Such as Fear and Trembling. This thin book is in my honest opinion actually equally good in content as many quality fatter books. Fear and Trembling is very memorable – another thing that makes me admire Amélie Nothomb. She has strength of character, she's a hard worker and she's a damn good writer. She's produced a disarming little book with a big message: hold your head up high, don't let anyone get you down. What doesn't kill you makes you (a lot) stronger.

Whenever an obstacle comes my way, I do tend to think of Amélie, cleaning toilet after toilet, enduring it all. Overcoming and rising above it. To me, she's an example.

I got my money's worth.

*) Amélie Nothomb's The Character of Rain (Métaphysique des Tubes) is a novella about her childhood in Japan.

———-
R&R series © Karin E. Lips 2008, 2009 and beyond

Karin Elizabeth
3 Comments
  • Morning Star
    Reply

    I love your reviews! You do such an amazing job! It's been some time since I started following your reviews. Just finished The Help and I absolutely loved it. Found this one in a second hand bookstore and will pick it up tomorrow morning. Can't wait! Your review got me really interested. 🙂

    PS: In the picture that you are with your back to the camera, going through the titles in your shelf I noticed there's a Stephen King book in there. I can't see which one. Do you plan on reviewing it? I would really like to see you reviewing King, since he's one of my favs. I'm going to read Fear & Trembling and then will adventure myself into the 1000 pages of his newest Under the Dome.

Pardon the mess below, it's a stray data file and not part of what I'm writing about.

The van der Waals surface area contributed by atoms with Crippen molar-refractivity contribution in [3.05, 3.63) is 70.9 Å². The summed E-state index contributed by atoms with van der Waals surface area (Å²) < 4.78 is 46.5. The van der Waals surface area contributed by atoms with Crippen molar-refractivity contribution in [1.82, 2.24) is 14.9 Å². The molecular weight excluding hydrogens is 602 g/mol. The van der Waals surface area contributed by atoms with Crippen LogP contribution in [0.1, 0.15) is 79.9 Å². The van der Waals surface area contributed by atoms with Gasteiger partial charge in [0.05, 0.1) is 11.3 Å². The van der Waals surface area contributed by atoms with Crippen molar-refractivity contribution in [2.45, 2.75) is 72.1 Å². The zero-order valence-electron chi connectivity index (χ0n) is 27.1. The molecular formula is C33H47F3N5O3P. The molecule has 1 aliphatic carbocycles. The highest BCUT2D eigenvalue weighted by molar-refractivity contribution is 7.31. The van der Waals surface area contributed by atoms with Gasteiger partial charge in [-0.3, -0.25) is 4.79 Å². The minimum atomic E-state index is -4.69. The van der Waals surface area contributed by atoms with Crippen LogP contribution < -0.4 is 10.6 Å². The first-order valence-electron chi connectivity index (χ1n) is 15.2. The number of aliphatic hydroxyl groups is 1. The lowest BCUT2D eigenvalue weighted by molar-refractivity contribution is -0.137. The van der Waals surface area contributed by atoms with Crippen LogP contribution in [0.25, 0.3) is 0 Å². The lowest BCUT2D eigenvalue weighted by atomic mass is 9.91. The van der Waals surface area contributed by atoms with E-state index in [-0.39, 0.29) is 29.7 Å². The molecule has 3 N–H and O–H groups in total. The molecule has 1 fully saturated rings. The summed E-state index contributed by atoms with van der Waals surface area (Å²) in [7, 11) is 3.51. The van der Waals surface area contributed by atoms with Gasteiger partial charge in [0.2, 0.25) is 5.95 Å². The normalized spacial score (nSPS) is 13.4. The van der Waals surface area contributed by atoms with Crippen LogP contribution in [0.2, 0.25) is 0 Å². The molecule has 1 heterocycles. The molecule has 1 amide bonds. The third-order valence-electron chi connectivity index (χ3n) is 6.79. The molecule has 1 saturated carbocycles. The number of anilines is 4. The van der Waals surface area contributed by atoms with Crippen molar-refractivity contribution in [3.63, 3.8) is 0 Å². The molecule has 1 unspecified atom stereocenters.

Cheers! 🙂

    December 7, 2009 at 12:11 am
  • Karin Elizabeth
    Reply

    Hi there, thanks for commenting 🙂
    Glad you liked The Help… that particular book was one of this year's best in my opinion. I hope you'll like Fear and Trembling (good idea to get it second hand – I did too at the time).

    The Stephen King book is Misery! Chances are that I might review it as a re-read; I've read Misery 3 times so far before starting this project, and will probably end up reading it again at some point. I've also read Carrie when I was younger, but as far as Stephen King goes, that's it.

    If you have recommendations, I'd be very interested to know your favorite King titles. I have been wanting to read more of his work but thing is, he's written so much, I can't see the forest through all the trees 🙂

    December 7, 2009 at 10:46 am
  • Morning Star
    Reply

    I just started Fear and Trembling. 40 pages into it!

    And I would be very glad to tell you my favorite by King…

    *Duma Key is one of his newest, just before Under the Dome (that was released this year). It's a great story – I was really hooked!

    *Bag of Bones is also amazing.

    *And of course 'IT', that is a wonderful book! You'll follow the life of the characters from childhood until they are adults when they have to get together again. I love when Stephen King writes about childhood.

    I was going to recommend Misery, that I really liked and was the first one I read but since you already read it 🙂

    December 7, 2009 at 2:24 pm